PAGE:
Exploring Ireland’s 32 counties: Part 1 – Ulster


Journey across Ireland’s 32 counties

Welcome on a little journey across Ireland’s 32 counties, where history, folklore, and breathtaking landscapes intertwine. From bustling cities to picturesque countryside, Ireland’s enchanting island offers a diverse tapestry of culture, heritage, and hidden gems.

In this blog series, we’ll set out on an adventure across each of Ireland’s 4 provinces, Ulster, Munster, Leinster and Connacht beginning with the stunning province of Ulster.

Dunluce Castle on the Antrim Coast, 1 of Ireland's 32 counties

Part 1 – Ulster

Ulster is the northernmost province of Ireland and comprises nine counties, six of which are in Northern Ireland and three in the Republic of Ireland. Ulster has an abundance of stunning natural landscapes, rich history, and vibrant cultural scene.

Lets unearth some fun facts and discover what makes each county truly unique.

The Giant's Causeway in county Antrim, Northern Ireland


Situated in the northeast, County Antrim boasts the awe-inspiring Giant’s Causeway, a UNESCO World Heritage site. Legend has it that the mythical giant Finn MacCool built this stunning natural formation. Visitors can also explore the enchanting ruins of Dunluce Castle, dramatically perched on the edge of a sweeping cliff.


County Armagh has an impressive abundance of apple orchards which gives it the nickname the “Orchard County”. It takes its name from the Irish word Ard meaning “high place” and Macha, a goddess from Irish mythology. It also has two notable cathedrals: St. Patrick’s Church of Ireland Cathedral and the Catholic St. Patrick’s Cathedral.

Lake Oughter in County Cavan, one of Ulster's 9 counties and Ireland's 32 counties

Photo by Tom Archer via Tourism Ireland


County Cavan, known as the “Lake County,” boasts an astounding 365 lakes, one for every day of the year. Lough Oughter, a hidden gem, features an ancient castle on an island and provides a tranquil escape for nature enthusiasts. The town of Cavan is also known for being the only Irish town established by a Native Irish family; the O’Reillys and not Anglo-Norman or Norse settlers.

Mural of the Derry Girls in Derry City


County Derry, also referred to as Londonderry, is steeped in history. Derry~Londonderry, the county’s vibrant capital, is one of the few remaining walled cities in Europe. The city’s Peace Bridge, spanning the River Foyle, serves as a powerful symbol of reconciliation. Explore the iconic Guildhall and delve into the city’s rich cultural heritage. The city also boasts one of the biggest Halloween Festivals in the world!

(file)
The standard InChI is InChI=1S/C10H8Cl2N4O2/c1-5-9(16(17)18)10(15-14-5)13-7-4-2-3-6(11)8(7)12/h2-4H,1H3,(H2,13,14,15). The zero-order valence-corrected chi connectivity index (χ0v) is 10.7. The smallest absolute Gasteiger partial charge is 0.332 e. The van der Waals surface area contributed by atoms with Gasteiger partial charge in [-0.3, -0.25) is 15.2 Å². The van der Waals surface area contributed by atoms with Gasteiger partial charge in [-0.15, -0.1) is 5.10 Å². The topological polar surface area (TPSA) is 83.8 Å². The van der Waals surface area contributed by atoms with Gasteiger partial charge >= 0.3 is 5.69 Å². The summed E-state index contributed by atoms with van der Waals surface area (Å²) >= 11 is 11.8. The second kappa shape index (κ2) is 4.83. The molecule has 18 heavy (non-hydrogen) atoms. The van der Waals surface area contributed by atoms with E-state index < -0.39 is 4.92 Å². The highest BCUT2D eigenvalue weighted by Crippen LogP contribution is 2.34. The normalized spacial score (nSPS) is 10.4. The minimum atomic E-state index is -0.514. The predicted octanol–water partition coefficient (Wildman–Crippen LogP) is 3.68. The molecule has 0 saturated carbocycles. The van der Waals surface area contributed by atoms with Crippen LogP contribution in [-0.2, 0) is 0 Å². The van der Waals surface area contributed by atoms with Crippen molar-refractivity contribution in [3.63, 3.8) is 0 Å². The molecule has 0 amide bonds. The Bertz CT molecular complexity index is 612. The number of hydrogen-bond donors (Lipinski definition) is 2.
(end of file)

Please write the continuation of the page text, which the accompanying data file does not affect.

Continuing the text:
Beautiful Donegal Beach, 1 of 32 counties in Ireland


Nestled in the northwest, County Donegal boasts rugged landscapes and pristine beaches. The Slieve League Cliffs, among the highest sea cliffs in Europe, offer breathtaking views. Spot elusive golden eagles in Glenveagh National Park and take in the splendor of Glenveagh Castle, surrounded by serene wilderness.

Cloughmore stone


County Down is known for its majestic Mourne Mountains, which inspired C.S. Lewis to create the magical world of Narnia. Other highlights include the St. Patrick centre, Silent Valley Reservoir, the Castlewellan, Kilbroney, and the Tollymore Forest Parks and the picturesque harbour town of Newcastle.

A defoliated-ivy-clad Belle Isle Castle on Lough Erne during a brief respite from a fierce late winter/early spring storm.


County Fermanagh is a tranquil haven of lakes, islands, and waterways. Have a go at boating and fishing on the enchanting Lough Erne or explore some of the ancient monastic sites such as Devenish Island. The Marble Arch Caves are a must-visit for adventure seekers, a mesmerizing subterranean network of limestone caves.


County Monaghan, or the “Drumlin County,” has many rolling drumlin hills. This picturesque landscape is ideal for leisurely walks and scenic drives. Highlights include the Castle Leslie Estate, the Rossmore Forest Park, and the Patrick Kavanagh Centre, which celebrates the life and works of the famous poet.

An Early Bronze Age cairn surrounded by a trench (partly filled with water from a recent rainfall) near a Stone Circle at the Beaghmore complex archaeological site, County Tyrone, Northern Ireland.


The county of Tyrone is a blend of rugged landscapes, industrial heritage, and ancient monuments. Highlights include the Ulster American Folk Park, the Beaghmore Stone Circles, and the Sperrin Mountains, a paradise for hikers and nature lovers.

Fort Dunree, Leophin, Dunree, Buncrana, County Donegal, Ireland


The province of Ulster, with its captivating counties, beckons travelers to immerse themselves in its rich history, stunning landscapes, and unique traditions. From the geological marvels of The Giant’s Causeway to the tranquil beauty of Lough Erne, each county has its own quirky facts and hidden gems waiting to be discovered.

Join us on our next adventure as we continue our exploration across the remaining provinces of Ireland, revealing more insights and surprises along the way.